PIMCO Considers Managed Futures vs. Multi-Strategy Funds

Managed futures and multi-strategy funds have both become increasingly popular over the past several years. Both provide investors with the potential to diversify their returns, and to outperform during equity-market downturns – but which is better? That’s the question considered by PIMCO’s Justin Blesy, Ashish Tiwari, and Chris Santore in their July 2016 white paper Managed Futures and Multi-Strategy Funds: The Search for Diversification.

Equity Beta

Most managed futures and multi-strategy managers had low three-year trailing equity betas for the period ending May 31, 2016. But if low correlation to the stock market were an investor’s chief concern, managed futures were the better option: Over 40% of managed-futures managers had equity betas of less than zero, while just a tiny fraction of multi-strategy managers had that same distinction.

Distribution of 3-year trailing equity beta

Performance During Downturns

Moreover, authors Blesy, Tiwari, and Santore point out that, since most managed-futures and multi-strategy investors hold their investments in the context of a broad portfolio, their betas matter most during equity-market downturns. As is evident from the graph below, managed-futures and multi-strategy funds with higher equity betas had the worst performance during the recent 10% selloffs in the S&P 500, August-September 2015 and January-February 2016:

Average equity beta versus performance in market downturns

Dispersion of Returns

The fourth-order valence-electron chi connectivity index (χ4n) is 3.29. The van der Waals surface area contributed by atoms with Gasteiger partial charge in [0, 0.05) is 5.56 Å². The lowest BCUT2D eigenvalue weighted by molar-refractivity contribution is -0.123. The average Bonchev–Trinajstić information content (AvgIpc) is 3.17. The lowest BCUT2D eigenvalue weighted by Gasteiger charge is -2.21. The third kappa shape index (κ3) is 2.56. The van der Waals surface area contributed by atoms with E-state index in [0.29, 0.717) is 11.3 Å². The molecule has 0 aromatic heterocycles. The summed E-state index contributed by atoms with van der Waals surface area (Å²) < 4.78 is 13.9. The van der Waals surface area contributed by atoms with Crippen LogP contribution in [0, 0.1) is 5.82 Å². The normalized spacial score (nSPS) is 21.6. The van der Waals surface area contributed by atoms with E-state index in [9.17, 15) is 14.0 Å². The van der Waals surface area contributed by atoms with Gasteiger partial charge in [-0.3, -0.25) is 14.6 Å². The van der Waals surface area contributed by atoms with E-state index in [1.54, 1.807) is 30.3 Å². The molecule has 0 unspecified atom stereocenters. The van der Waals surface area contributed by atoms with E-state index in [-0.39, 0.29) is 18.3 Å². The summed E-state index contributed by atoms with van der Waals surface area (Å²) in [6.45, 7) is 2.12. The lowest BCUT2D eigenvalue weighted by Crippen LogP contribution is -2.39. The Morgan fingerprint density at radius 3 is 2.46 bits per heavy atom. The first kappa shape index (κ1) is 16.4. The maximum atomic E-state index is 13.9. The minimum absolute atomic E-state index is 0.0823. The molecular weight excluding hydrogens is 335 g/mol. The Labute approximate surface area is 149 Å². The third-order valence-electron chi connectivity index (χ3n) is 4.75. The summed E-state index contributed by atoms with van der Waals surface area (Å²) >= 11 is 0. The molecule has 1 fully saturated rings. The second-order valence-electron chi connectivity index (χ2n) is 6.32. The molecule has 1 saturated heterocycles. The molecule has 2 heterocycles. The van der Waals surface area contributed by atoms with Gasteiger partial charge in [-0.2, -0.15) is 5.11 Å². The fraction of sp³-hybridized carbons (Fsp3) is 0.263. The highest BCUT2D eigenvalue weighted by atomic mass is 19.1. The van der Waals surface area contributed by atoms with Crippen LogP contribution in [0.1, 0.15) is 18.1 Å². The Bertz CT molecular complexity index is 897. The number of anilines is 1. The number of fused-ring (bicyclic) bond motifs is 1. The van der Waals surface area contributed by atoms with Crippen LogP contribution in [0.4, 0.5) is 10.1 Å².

But not all managed-futures (or multi-strategy) managers are created equal: For the three-year period ending May 31, the gulf between the returns of managed-futures managers in the top 20% of the category and managers in the bottom 20% was 6.7%. By comparison, the gulf between the top and bottom quintiles of the multi-strategy category was just 3.7%.

Returns vary widely

Thus, it’s evident that manager selection – and the due-diligence process inherent therein – is even more important when choosing a managed-futures fund than when selecting a multi-strategy fund.

Dispersion During Downturns

Returning to those recent equity-market selloffs, August-September 2015 and January-February 2016, Blesy, et al. find that funds in both categories fared better in the latter downturn, which was longer-lasting (28 days versus 10). This is explained by the authors as a case of “whipsawing” in the earlier downturn, wherein managers lost on short bets.

Performance during recent market drawdowns


Blesy, Tiwari, and Santore conclude their paper by contrasting the ends and means of managed-futures and multi-strategy approaches: While their objectives may be the same, their paths to getting there are not. This necessitates a “closer evaluation of the considerations identified” in the white paper for investors interested in either managed futures or multi-strategy investing.

Ultimately, manager selection is key. In the authors’ closing words: “Overall, pairing a small number of these complementary managers may smooth the journey and increase the chance of realizing desired outcomes.”

For more information, download a pdf copy of the white paper.

Past performance does not necessarily predict future results.
Jason Seagraves contributed to this article.

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